Format

Send to

Choose Destination
J Neurophysiol. 2013 Apr;109(8):2129-44. doi: 10.1152/jn.00906.2011. Epub 2013 Jan 30.

Delay activity of saccade-related neurons in the caudal dentate nucleus of the macaque cerebellum.

Author information

1
Department of Neuroscience and Center for Neural Basis of Cognition, University of Pittsburgh, Pittsburgh, Pennsylvania, USA.

Abstract

The caudal dentate nucleus (DN) in lateral cerebellum is connected with two visual/oculomotor areas of the cerebrum: the frontal eye field and lateral intraparietal cortex. Many neurons in frontal eye field and lateral intraparietal cortex produce "delay activity" between stimulus and response that correlates with processes such as motor planning. Our hypothesis was that caudal DN neurons would have prominent delay activity as well. From lesion studies, we predicted that this activity would be related to self-timing, i.e., the triggering of saccades based on the internal monitoring of time. We recorded from neurons in the caudal DN of monkeys (Macaca mulatta) that made delayed saccades with or without a self-timing requirement. Most (84%) of the caudal DN neurons had delay activity. These neurons conveyed at least three types of information. First, their activity was often correlated, trial by trial, with saccade initiation. Correlations were found more frequently in a task that required self-timing of saccades (53% of neurons) than in a task that did not (27% of neurons). Second, the delay activity was often tuned for saccade direction (in 65% of neurons). This tuning emerged continuously during a trial. Third, the time course of delay activity associated with self-timed saccades differed significantly from that associated with visually guided saccades (in 71% of neurons). A minority of neurons had sensory-related activity. None had presaccadic bursts, in contrast to DN neurons recorded more rostrally. We conclude that caudal DN neurons convey saccade-related delay activity that may contribute to the motor preparation of when and where to move.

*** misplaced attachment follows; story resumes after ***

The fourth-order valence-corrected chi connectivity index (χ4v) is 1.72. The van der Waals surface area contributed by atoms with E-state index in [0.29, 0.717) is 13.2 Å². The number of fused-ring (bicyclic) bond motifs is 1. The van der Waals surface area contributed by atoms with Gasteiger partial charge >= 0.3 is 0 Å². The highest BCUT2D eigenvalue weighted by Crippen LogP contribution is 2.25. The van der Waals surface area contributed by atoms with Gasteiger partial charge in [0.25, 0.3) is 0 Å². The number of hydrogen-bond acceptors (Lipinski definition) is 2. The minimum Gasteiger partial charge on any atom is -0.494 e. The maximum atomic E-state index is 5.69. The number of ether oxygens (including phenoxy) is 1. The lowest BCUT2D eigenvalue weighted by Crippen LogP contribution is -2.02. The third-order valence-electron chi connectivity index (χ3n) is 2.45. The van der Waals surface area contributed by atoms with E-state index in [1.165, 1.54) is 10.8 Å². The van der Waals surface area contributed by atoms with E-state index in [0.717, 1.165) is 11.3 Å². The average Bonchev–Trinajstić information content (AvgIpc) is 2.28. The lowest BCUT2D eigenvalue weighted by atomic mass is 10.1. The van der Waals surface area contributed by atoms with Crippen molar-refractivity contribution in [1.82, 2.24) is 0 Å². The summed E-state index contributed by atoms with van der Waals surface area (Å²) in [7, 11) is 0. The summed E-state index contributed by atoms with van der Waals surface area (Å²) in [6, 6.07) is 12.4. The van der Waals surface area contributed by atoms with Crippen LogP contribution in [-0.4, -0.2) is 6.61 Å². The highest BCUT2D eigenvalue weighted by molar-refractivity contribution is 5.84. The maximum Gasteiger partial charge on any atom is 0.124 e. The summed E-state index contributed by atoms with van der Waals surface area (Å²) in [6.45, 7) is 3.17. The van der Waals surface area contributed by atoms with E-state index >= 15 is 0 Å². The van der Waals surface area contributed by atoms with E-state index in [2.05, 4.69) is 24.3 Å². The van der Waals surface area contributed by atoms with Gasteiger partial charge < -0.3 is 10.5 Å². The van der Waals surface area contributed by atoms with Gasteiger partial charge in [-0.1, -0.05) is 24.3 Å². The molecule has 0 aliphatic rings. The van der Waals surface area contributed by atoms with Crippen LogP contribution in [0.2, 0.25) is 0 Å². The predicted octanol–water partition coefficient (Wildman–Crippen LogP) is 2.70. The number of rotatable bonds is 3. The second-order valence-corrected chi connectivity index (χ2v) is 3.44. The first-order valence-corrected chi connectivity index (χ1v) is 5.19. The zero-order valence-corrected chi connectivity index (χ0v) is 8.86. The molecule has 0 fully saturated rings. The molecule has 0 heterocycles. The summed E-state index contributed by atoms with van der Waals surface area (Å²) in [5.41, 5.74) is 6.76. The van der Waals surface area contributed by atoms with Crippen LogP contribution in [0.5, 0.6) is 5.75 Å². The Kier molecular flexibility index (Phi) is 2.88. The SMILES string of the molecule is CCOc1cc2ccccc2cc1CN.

PMID:
23365182
PMCID:
PMC3628037
DOI:
10.1152/jn.00906.2011
[Indexed for MEDLINE]
Free PMC Article

Supplemental Content

Full text links

Icon for Atypon Icon for PubMed Central
Loading ...
Support Center